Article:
Hiking in the Yosemite high sierra last month gave pause for thought, along with time to sync with the seasons, swim in waterfalls and watch friends construct simple-yet-incredible balancing rock sculptures.
We started talking about how to spend a summer afternoon in nature. “Whittling” was immediately mentioned: whittling time, whittling wood (for a walking stick of course), whittling an idea, or even whittling one’s waistline. It has a beautiful sound. And it got me reflecting on favorite verbs — in English only, as a list of melodious Italian or Spanish words would go on forever.
Whittle and weave are two of my favorite, complementary verbs. According to Merriam-Webster:
- Whittle means “to cut or shape something by or as if by paring it with a knife; to trim or pare down.” It also can mean “to wear oneself or another out with fretting.” (I guess I don’t like the latter definition so much.)
I also found a fun saying: He who trims himself to suit everyone will soon whittle himself away.
- Weave means “to interlace especially to form a texture, fabric, or design; to produce by elaborately combining elements; to direct (as in the body) in a winding or zigzag course, especially to avoid obstacles.”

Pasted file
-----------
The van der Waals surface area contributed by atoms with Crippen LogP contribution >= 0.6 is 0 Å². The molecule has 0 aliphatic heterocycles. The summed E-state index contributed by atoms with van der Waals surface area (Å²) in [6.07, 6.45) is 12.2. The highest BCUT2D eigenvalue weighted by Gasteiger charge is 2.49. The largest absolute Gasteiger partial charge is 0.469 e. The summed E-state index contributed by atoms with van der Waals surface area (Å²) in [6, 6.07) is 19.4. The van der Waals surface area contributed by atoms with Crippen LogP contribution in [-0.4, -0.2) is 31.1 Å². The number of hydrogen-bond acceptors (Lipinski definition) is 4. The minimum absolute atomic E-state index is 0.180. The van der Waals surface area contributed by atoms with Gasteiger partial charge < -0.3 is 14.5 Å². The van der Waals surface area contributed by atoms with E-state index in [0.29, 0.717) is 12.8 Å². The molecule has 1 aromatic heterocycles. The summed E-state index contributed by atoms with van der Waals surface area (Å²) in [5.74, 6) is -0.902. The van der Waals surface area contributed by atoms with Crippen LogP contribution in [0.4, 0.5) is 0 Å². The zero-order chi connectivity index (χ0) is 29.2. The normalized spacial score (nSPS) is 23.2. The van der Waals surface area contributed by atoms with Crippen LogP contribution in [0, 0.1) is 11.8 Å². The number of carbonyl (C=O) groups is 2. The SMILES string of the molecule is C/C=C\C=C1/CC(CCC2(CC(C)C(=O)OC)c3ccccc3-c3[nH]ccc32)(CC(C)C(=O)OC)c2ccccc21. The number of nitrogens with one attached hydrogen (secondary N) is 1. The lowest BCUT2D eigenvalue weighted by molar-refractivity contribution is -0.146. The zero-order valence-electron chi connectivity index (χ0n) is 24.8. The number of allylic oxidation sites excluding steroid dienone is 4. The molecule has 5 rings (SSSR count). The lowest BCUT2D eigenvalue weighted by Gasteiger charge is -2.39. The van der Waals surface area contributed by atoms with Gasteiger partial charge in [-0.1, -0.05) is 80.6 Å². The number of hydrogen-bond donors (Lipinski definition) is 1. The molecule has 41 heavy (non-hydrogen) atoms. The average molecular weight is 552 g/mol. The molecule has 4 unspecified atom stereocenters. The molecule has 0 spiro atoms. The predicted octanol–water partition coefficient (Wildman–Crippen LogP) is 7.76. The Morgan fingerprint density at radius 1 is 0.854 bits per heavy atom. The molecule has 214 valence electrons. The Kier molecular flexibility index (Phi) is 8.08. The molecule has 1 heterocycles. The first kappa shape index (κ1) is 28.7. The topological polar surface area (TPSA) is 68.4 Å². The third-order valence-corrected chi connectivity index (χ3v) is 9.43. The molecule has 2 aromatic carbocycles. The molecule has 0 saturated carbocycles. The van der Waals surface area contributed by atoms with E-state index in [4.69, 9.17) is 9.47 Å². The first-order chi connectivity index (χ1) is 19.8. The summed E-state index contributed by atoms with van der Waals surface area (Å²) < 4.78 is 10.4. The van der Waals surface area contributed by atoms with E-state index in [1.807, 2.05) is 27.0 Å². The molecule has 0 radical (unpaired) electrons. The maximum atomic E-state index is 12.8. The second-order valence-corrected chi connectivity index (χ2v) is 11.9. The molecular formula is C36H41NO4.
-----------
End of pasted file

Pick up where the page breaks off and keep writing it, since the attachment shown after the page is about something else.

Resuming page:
It comes from Latin for web, also related to networks, which makes perfect sense. One can weave a story, fabric, weave through time, and weave a wonderful life rich with a network of community, experiences and friends.
Whittling is about honing in on what’s essential, meaningful and purposeful. Weaving is about taking those essential parts and blending them together in a tapestry or mosaic or story or journey, such that the sum — and beauty — of the threads together is greater than their individual parts.
May each of us weave and whittle a better life each day!